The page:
Ramesses II (Ancient Egyptian: rꜥ-ms-sw Rīʿa-məsī-sū, pronounced [ˈɾiːʕaʔ məˈsiːˌsuw], meaning "Ra is the one who bore him"; c. 1303–1213 BC), commonly known as Ramesses the Great, was the third pharaoh of the Nineteenth Dynasty of Egypt. Along with Thutmose III he is often regarded as the greatest, most celebrated, and most powerful pharaoh of the New Kingdom, itself the most powerful period of Ancient Egypt.
|"Ramesses the Great"|
|Reign||1279–1213 BC (19th Dynasty)|
|Consort||Nefertari, Isetnofret, Maathorneferure, Meritamen, Bintanath, Nebettawy, Henutmire|
|Children||Amun-her-khepsef, Ramesses, Pareherwenemef, Khaemwaset, Merneptah, Meryatum, Bintanath, Meritamen, Nebettawy, Henuttawy (List of children of Ramesses II)|
|Born||c. 1303 BC|
|Died||1213 BC (aged approximately 90)|
|Monuments||Abu Simbel, Abydos, Ramesseum, Luxor, Karnak|
The name Ramesses is pronounced variously / , /,. Other spellings include Rameses and Ramses; in Koinē Greek: Ῥαμέσσης, romanized: Rhaméssēs. He is known as Ozymandias in Greek sources (Koinē Greek: Ὀσυμανδύας, romanized: Osymandýas), from the first part of Ramesses's regnal name, Usermaatre Setepenre, "The Maat of Ra is powerful, Chosen of Ra". His successors and later Egyptians called him the "Great Ancestor".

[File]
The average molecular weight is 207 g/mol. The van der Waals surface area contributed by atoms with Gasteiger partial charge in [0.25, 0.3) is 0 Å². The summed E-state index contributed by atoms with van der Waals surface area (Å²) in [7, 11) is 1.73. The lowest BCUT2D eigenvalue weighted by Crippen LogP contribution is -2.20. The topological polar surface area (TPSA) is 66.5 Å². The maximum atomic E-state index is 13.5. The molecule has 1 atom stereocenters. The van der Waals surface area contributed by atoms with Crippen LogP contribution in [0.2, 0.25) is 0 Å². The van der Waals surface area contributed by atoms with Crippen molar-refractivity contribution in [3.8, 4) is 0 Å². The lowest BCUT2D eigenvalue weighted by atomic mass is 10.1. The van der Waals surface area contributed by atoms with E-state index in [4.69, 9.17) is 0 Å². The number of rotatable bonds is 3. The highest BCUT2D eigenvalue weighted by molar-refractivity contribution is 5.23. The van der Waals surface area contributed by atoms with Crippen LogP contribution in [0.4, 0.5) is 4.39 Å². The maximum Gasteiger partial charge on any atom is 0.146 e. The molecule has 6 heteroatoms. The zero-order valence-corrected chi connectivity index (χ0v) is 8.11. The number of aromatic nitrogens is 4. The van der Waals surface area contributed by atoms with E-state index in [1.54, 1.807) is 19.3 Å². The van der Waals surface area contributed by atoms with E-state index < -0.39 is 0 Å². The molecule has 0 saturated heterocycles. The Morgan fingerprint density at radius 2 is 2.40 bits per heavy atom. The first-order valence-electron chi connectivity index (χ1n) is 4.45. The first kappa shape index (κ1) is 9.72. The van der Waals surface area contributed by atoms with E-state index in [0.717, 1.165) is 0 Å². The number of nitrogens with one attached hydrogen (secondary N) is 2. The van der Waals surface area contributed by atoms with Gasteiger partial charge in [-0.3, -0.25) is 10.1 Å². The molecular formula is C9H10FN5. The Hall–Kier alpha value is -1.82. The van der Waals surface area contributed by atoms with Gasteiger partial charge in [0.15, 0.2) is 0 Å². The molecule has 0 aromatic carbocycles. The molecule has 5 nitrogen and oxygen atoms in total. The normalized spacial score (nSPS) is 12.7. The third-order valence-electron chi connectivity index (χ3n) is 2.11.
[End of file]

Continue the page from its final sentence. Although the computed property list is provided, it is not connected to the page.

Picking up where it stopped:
At age fourteen, he was appointed prince regent by his father, Seti I. Most Egyptologists today believe he assumed the throne on 31 May 1279 BC, based on his known accession date of III Season of the Harvest, day 27.
The early part of his reign was focused on building cities, temples, and monuments. He established the city of Pi-Ramesses in the Nile Delta as his new capital and used it as the main base for his campaigns in Syria. He led several military expeditions into the Levant, reasserting Egyptian control over Canaan and Phoenicia. He also led expeditions to the south, into Nubia, commemorated in inscriptions at Beit el-Wali and Gerf Hussein. He celebrated an unprecedented thirteen or fourteen Sed festivals during his reign—more than any other pharaoh.
Estimates of his age at death vary; 90 or 91 is considered most likely. On his death, he was buried in a tomb in the Valley of the Kings; his body was later moved to a royal cache where it was discovered in 1881. It is now on display in the National Museum of Egyptian Civilization.